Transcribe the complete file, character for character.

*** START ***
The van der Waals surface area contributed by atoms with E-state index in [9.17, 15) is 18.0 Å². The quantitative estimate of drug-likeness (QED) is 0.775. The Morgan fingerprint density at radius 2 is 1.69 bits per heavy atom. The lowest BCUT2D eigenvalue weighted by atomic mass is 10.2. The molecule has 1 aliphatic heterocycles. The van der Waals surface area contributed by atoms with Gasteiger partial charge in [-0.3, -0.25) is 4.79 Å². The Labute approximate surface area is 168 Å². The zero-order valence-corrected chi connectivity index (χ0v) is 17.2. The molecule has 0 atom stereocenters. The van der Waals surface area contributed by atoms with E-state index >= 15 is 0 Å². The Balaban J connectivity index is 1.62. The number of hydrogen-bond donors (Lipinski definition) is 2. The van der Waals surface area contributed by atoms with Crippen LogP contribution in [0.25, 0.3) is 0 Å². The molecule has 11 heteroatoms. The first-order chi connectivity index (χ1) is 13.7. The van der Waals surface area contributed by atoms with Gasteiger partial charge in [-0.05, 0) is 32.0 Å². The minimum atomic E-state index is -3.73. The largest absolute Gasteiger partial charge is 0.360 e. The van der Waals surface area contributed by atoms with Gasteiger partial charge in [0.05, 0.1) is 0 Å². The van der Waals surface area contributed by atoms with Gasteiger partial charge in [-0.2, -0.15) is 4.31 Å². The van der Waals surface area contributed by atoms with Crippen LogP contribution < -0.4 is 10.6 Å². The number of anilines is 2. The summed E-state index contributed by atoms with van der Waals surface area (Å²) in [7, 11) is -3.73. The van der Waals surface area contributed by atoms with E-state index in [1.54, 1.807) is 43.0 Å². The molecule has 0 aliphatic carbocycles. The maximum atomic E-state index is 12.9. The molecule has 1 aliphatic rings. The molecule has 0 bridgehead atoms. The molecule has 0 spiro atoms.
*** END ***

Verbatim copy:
The van der Waals surface area contributed by atoms with E-state index in [9.17, 15) is 18.0 Å². The quantitative estimate of drug-likeness (QED) is 0.775. The Morgan fingerprint density at radius 2 is 1.69 bits per heavy atom. The lowest BCUT2D eigenvalue weighted by atomic mass is 10.2. The molecule has 1 aliphatic heterocycles. The van der Waals surface area contributed by atoms with Gasteiger partial charge in [-0.3, -0.25) is 4.79 Å². The Labute approximate surface area is 168 Å². The zero-order valence-corrected chi connectivity index (χ0v) is 17.2. The molecule has 0 atom stereocenters. The van der Waals surface area contributed by atoms with E-state index >= 15 is 0 Å². The Balaban J connectivity index is 1.62. The number of hydrogen-bond donors (Lipinski definition) is 2. The van der Waals surface area contributed by atoms with Crippen LogP contribution in [0.25, 0.3) is 0 Å². The molecule has 11 heteroatoms. The first-order chi connectivity index (χ1) is 13.7. The van der Waals surface area contributed by atoms with Gasteiger partial charge in [-0.05, 0) is 32.0 Å². The minimum atomic E-state index is -3.73. The largest absolute Gasteiger partial charge is 0.360 e. The van der Waals surface area contributed by atoms with Gasteiger partial charge in [0.05, 0.1) is 0 Å². The van der Waals surface area contributed by atoms with Gasteiger partial charge in [-0.2, -0.15) is 4.31 Å². The van der Waals surface area contributed by atoms with Crippen LogP contribution < -0.4 is 10.6 Å². The number of anilines is 2. The summed E-state index contributed by atoms with van der Waals surface area (Å²) in [7, 11) is -3.73. The van der Waals surface area contributed by atoms with E-state index in [1.54, 1.807) is 43.0 Å². The molecule has 0 aliphatic carbocycles. The maximum atomic E-state index is 12.9. The molecule has 1 aliphatic rings. The molecule has 0 bridgehead atoms. The molecule has 0 spiro atoms.